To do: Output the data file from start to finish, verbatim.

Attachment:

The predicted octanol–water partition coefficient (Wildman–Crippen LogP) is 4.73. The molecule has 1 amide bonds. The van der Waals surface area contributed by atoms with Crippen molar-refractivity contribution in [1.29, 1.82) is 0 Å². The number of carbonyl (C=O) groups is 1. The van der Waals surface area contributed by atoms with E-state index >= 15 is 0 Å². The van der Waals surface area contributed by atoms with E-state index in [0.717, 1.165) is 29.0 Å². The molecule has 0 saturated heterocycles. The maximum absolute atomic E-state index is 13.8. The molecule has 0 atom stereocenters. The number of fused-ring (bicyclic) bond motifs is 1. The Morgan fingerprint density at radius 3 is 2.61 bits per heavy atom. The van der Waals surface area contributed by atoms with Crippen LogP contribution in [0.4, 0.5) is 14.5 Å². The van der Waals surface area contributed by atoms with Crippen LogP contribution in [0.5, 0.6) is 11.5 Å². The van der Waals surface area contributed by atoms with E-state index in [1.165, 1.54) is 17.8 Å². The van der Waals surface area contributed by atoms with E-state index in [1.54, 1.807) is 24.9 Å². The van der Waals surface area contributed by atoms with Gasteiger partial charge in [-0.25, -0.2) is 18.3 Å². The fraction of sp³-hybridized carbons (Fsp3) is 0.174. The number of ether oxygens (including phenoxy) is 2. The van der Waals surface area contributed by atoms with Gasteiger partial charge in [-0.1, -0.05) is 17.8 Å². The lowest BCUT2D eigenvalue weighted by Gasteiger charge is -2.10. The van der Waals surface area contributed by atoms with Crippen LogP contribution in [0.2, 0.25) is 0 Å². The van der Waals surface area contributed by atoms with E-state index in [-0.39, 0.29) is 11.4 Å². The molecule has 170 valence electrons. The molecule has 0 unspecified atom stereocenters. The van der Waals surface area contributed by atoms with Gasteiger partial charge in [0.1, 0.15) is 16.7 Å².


The predicted octanol–water partition coefficient (Wildman–Crippen LogP) is 4.73. The molecule has 1 amide bonds. The van der Waals surface area contributed by atoms with Crippen molar-refractivity contribution in [1.29, 1.82) is 0 Å². The number of carbonyl (C=O) groups is 1. The van der Waals surface area contributed by atoms with E-state index >= 15 is 0 Å². The van der Waals surface area contributed by atoms with E-state index in [0.717, 1.165) is 29.0 Å². The molecule has 0 saturated heterocycles. The maximum absolute atomic E-state index is 13.8. The molecule has 0 atom stereocenters. The number of fused-ring (bicyclic) bond motifs is 1. The Morgan fingerprint density at radius 3 is 2.61 bits per heavy atom. The van der Waals surface area contributed by atoms with Crippen LogP contribution in [0.4, 0.5) is 14.5 Å². The van der Waals surface area contributed by atoms with Crippen LogP contribution in [0.5, 0.6) is 11.5 Å². The van der Waals surface area contributed by atoms with E-state index in [1.165, 1.54) is 17.8 Å². The van der Waals surface area contributed by atoms with E-state index in [1.54, 1.807) is 24.9 Å². The van der Waals surface area contributed by atoms with Gasteiger partial charge in [-0.25, -0.2) is 18.3 Å². The fraction of sp³-hybridized carbons (Fsp3) is 0.174. The number of ether oxygens (including phenoxy) is 2. The van der Waals surface area contributed by atoms with Gasteiger partial charge in [-0.1, -0.05) is 17.8 Å². The lowest BCUT2D eigenvalue weighted by Gasteiger charge is -2.10. The van der Waals surface area contributed by atoms with Crippen LogP contribution in [0.2, 0.25) is 0 Å². The van der Waals surface area contributed by atoms with E-state index in [-0.39, 0.29) is 11.4 Å². The molecule has 170 valence electrons. The molecule has 0 unspecified atom stereocenters. The van der Waals surface area contributed by atoms with Gasteiger partial charge in [0.1, 0.15) is 16.7 Å².